Tom sipped a juice box for a long time. His Mom still didn’t realize that he hated apple juice. That was Hank’s favourite.
Tom decided he would live on this plateau forever. He laid his head down on his backpack and closed his eyes for a moment.
A loud sound of breathing woke Tom up. He didn’t dare open his eyes at first. It might be Hank, ready to thrash him for taking off. But the breathing was bigger than that.
So Tom opened his eyes. He was still on the plateau, the valley was still below, but the sun had moved in the sky.
Tom felt the breath behind him. It was a light, but big breath. Terrified, Tom turned around slowly.
On a large boulder, leaning against a tree, sat a huge blue monster.
Tom gasped. He was panicked, but couldn’t run. Surely he couldn’t run faster than this beast?
The monster glanced down at Tom and seemed very unbothered by him. Then Tom realized that the monster was simply looking at the valley.
Tom looked very carefully at the monster. He was huge. As big as a house. His hair was blue, like the ink of a pen, and his hair was long and shaggy. It got short around his face, which displayed a sort of yellowish skin. His upturned nose was wet, and the monster kept licking it. And each time he licked it he displayed a vast array of sharp teeth, like cat’s. The monster had two small horns growing from his forehead, which were white.
The monster wore an outfit not unlike Tom’s: a t-shirt and shorts. He didn’t wear any shoes, though. The monster’s arms and legs were covered with blue hair which seemed to be have been kept very clean.
Tom noticed that the monster’s toenails needed a clip, though. The monster wasn’t old. It was probably a kid monster. So after a while Tom stopped staring at the monster and looked back at the valley below.
But Tom was hungry and his stomach began to rumble. The monster gave him a strange sideways glance.
Tom opened his pack and pulled out his lunch. He opened it and pulled out the cellophane-wrapped sandwich. Without thinking, he took a quick bite. He didn’t chew, though.
He looked up at the monster, who was watching intently. He lifted the other half up towards the monster.
The half-sandwich was barely a crumb to the monster, but he took it from Tom by allowing the boy to place it on his finger. Tom was suddenly gripped with fear and panic as the monster tossed the tiny morsel into its mouth: what if monsters are allergic to peanut butter?
But he seemed to enjoy it, even smiling slightly the moment after he swallowed it. Tom wondered what monsters usually ate.
Tom sat quietly and enjoyed his half of the sandwich. Then he returned to gazing out at the valley.
Whereas Tom had once wanted to flee the monster, he suddenly felt compelled to stay forever.
Suddenly a tremendous thud sounded on the ground. Tom turned to look and saw a large patch of wet. It was starting to rain.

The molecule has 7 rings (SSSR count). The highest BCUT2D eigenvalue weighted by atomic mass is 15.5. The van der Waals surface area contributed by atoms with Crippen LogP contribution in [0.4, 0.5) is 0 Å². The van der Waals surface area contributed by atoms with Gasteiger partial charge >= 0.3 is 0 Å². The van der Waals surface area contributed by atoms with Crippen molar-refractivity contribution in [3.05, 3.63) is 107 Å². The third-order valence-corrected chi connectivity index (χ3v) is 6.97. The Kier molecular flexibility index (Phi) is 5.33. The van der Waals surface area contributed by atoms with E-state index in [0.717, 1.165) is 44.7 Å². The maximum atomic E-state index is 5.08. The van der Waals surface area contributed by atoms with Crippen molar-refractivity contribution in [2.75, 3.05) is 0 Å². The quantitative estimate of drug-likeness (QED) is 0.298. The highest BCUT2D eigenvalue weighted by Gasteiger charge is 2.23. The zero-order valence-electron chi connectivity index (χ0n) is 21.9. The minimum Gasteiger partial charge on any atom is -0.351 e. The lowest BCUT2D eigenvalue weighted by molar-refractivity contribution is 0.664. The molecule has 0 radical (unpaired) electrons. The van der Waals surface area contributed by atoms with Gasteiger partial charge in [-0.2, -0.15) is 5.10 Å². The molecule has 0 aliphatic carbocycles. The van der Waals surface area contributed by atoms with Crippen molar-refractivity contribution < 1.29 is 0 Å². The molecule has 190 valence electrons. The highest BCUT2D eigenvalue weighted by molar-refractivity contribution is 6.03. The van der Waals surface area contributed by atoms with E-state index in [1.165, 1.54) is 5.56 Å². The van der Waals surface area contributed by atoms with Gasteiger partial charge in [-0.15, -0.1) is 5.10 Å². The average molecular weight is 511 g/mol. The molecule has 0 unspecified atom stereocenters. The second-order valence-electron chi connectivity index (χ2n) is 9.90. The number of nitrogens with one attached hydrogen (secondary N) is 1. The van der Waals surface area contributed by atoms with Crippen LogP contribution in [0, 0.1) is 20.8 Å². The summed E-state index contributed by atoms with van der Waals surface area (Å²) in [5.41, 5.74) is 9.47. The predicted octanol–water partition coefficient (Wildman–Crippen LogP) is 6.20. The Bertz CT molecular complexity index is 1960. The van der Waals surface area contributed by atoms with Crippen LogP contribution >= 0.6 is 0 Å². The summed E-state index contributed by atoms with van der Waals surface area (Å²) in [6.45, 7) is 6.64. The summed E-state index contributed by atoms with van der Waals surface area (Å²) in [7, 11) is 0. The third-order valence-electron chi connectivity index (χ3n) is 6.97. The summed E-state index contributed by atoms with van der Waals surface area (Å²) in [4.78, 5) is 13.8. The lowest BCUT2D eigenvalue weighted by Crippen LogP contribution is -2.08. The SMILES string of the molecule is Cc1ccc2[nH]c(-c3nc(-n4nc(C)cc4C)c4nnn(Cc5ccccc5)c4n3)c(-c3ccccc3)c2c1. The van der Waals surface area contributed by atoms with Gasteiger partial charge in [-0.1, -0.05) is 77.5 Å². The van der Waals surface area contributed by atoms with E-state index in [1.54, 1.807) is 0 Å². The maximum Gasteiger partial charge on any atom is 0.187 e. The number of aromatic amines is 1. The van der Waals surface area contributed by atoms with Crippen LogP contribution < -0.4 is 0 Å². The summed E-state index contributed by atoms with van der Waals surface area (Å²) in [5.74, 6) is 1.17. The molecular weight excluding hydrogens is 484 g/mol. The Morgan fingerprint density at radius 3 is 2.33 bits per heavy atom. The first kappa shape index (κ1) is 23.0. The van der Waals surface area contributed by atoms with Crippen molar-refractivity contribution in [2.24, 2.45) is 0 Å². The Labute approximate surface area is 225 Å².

Then another thud sounded and Tom saw that it wasn’t rain. The boy looked up in time to see the monster wipe another tear from his eye.
Tom stood up and walked to the monster. He tapped the monster’s toe, and held his arms up in the air towards him.
The monster stood up suddenly, and towered above Tom. He raised his foot. Tom suddenly remembered the beetle.
But the monster stepped over Tom, moved to a clearing, and sat carefully on the grass. He laid his huge, blue hand on the grass for Tom.
Moving carefully, a little scared now, Tom went to the monster’s hand. He noticed that the hand had only three fingers and one thumb, and that each digit ended with a long, coarse claw-like nail. Tom touched the nail. It felt like rock, like a rough boulder. It was cracked a bit, and thick.
Tom laid his hands on the monster’s fingertips. They too were rough, but warm, and they gave a bit when Tom pressed on them.
Tom looked up at the monster, who was looking gingerly down. The monster was smiling, but his eyes were still sad. And then Tom knew what the monster needed.
Spreading his arms wide, and laying his head on the monster’s fingertip, Tom hugged with all his might. He hugged so hard that he feared he might hurt the monster, but he knew he never actually could. And then Tom cried a bit as when the monster’s finger twitched, he knew he was getting a hug back.
The sky was turning red when the two decided to say good-bye. The boy and the monster gazed upon one another for a very long time before the monster turned and disappeared soundlessly into the trees, moving up the mountain. Tom waited a moment and touched the monster’s tear puddle one more time before he headed down the path.
It was dark, and Tom could barely see the path, but he knew that if he followed the sound of the creek he’d be alright.
And it was a long time that he heard his brother calling and cursing him before he saw Hank.
Tom appeared on the bridge in front of his brother, who held a flashlight. It took a moment for Hank to notice him.
“Where the hell you been?”
“I went for a walk.”
“You were supposed to stay with me!”
“You guys took off, so I — ”
“You better not say that to mom!”
Tom could see that Hank’s fear was turning to anger in the dusky light.
“Where’s your damn bike?”
Tom didn’t say anything, he just looked over at the creek.
“Dammit, why’d you let him throw it in? Sometimes you gotta stand up for yourself.”
Hank grabbed his little brother by the collar of his shirt and dragged him down the creek bank to the water, then he threw the boy in.
“Get your damn bike.”